It’s a simple word, really. Sadly, many aren’t lucky enough to have a ready group (or sometimes even one friend) to ride with who can ride when their schedule allows, often at the drop of a hat. My friend Chucker and I are two peas in a pod this way. He and I get out of work at almost the same time, work 20 minutes from each other, and we live two mile apart. I can make it over to his house in six to eight minutes depending on how hard I want to push it to get there. If he’s had to work late, I’ll cruise by his neighborhood and get a few extra miles in till he’s had time to get ready. We ride most days of the week together.
Then there are days like yesterday. It was a special one for me. Phill showed up for the morning ride and the two of us rolled out to pick up Mike on the dirt road a half-mile down the road. The three of us picked up Chuck (not to be confused with Chucker) a mile or so later, and the four of us headed off down the road on our gravel bikes. This was a special group for me because Phill was the first guy I rode with who showed me the ropes on Tuesday night ten years (technically, nine years and one… two… three… five months) ago. Chuck helped us get unlost on my second Assenmacher 100 when we got dropped and took a wrong turn. Then there’s Mike. He and I have been thick as thieves on bicycles (without the crime) since I fell in with the group. We’ve put in a lot of miles together, the four of us.
Mike is incredibly slow on dirt roads because he hates his gravel bike and has no love for dirt. This meant a very slow roll, but time to talk like we normally wouldn’t on the asphalt. We took full advantage of it, recounting rides past and revisiting old stories that made us laugh and tales of woe that we were thankful to push through. The time passed like it didn’t matter. I don’t think we were passed by one car, either, in 24 miles. Maybe one.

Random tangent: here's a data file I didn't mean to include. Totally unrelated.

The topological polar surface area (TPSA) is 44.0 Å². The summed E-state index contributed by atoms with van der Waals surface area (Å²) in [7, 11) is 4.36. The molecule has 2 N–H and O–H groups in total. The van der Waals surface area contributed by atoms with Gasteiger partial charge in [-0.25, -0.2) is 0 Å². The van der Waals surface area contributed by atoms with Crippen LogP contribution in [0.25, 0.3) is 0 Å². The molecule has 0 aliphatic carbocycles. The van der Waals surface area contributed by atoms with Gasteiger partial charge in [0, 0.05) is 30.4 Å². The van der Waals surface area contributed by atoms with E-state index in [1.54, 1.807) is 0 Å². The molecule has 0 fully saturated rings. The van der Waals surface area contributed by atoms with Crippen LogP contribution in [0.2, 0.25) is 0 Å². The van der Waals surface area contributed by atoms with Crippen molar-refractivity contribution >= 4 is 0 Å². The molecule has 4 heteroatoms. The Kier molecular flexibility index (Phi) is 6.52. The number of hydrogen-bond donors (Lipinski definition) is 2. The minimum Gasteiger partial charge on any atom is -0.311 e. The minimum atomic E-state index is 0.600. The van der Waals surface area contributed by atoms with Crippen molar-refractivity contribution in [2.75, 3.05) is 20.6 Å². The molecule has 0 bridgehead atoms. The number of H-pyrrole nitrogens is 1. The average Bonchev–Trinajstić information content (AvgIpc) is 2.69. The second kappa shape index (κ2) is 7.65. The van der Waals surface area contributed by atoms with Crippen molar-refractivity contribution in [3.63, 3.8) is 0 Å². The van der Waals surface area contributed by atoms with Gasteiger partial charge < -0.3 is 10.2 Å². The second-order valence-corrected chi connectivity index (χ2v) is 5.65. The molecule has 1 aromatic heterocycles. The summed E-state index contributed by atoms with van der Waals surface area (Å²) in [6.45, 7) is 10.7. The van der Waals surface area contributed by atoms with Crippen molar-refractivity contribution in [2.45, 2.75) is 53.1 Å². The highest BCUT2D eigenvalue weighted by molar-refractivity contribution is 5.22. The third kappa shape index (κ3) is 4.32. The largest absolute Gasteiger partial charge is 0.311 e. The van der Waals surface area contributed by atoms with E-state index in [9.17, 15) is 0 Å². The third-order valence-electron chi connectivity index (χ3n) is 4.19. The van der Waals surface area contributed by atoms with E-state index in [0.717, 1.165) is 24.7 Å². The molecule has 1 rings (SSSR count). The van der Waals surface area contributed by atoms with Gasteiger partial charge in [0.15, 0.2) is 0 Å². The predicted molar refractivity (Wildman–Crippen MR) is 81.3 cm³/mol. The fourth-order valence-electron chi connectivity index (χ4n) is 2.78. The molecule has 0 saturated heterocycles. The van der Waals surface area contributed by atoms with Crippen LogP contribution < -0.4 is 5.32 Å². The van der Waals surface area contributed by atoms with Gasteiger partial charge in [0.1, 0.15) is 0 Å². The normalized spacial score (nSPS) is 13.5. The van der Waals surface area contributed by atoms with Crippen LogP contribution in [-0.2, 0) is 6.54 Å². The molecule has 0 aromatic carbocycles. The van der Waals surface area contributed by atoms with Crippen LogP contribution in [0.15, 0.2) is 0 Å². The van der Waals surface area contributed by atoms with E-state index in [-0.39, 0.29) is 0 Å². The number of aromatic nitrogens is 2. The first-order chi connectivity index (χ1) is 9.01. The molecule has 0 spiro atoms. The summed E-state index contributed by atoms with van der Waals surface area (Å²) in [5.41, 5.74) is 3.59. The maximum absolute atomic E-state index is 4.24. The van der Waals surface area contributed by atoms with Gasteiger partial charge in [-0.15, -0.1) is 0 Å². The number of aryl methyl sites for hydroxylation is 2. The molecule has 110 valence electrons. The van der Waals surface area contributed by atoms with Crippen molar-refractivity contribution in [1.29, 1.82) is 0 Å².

We wandered around, following our noses and even talked Mike into deviating from our planned route home to check out a subdivision. Once Mike is ready to go home, he can rarely be persuaded to change course. He’s like an old hound dog who’s been out in the field too long when he’s ready to go home.
After checking out what turned out to be a senior living mobile home park, I brought up something Chucker and I had been talking about several days earlier when we saw a pace-line of Canada geese that stretched for miles. There had to be hundreds of them, and Chucker wondered aloud how fast they fly, guessing around 25 to 30-mph. I Googled it the next day; 40 to 50-mph with a top speed above 60 (!). Chuck responded as I did when I first read the 40-50-mph cruising speed. Then he mentioned that the two at the back of the pace-line are likely named for a couple of guys in our group who are famous for sucking wheel (and have earned the right to do so – not a one of us is anything but cool with this as we prefer them riding with us however they can). I picked that up the hand off and ran with it and we were laughing our asses off for the next couple of miles as we figured out who went where as it pertained to a pace-line of geese.
By the time Phill and I got to my house, Chuck and Mike having split off for home, I stopped my Garmin on the slowest ride of the year for me – I could have comfortably ridden that on my mountain bike – and I’ve never been so thankful for a slow ride since I first turned a crank as a kid. It was one of the best rides of the year; one I’ll do my best never to forget. I hope we have many more like it.
That’s one of the best cogs in cycling. It’s the 53/11 of cycling. Hotdogs, tailwind, and friends. And that’s as good as it gets.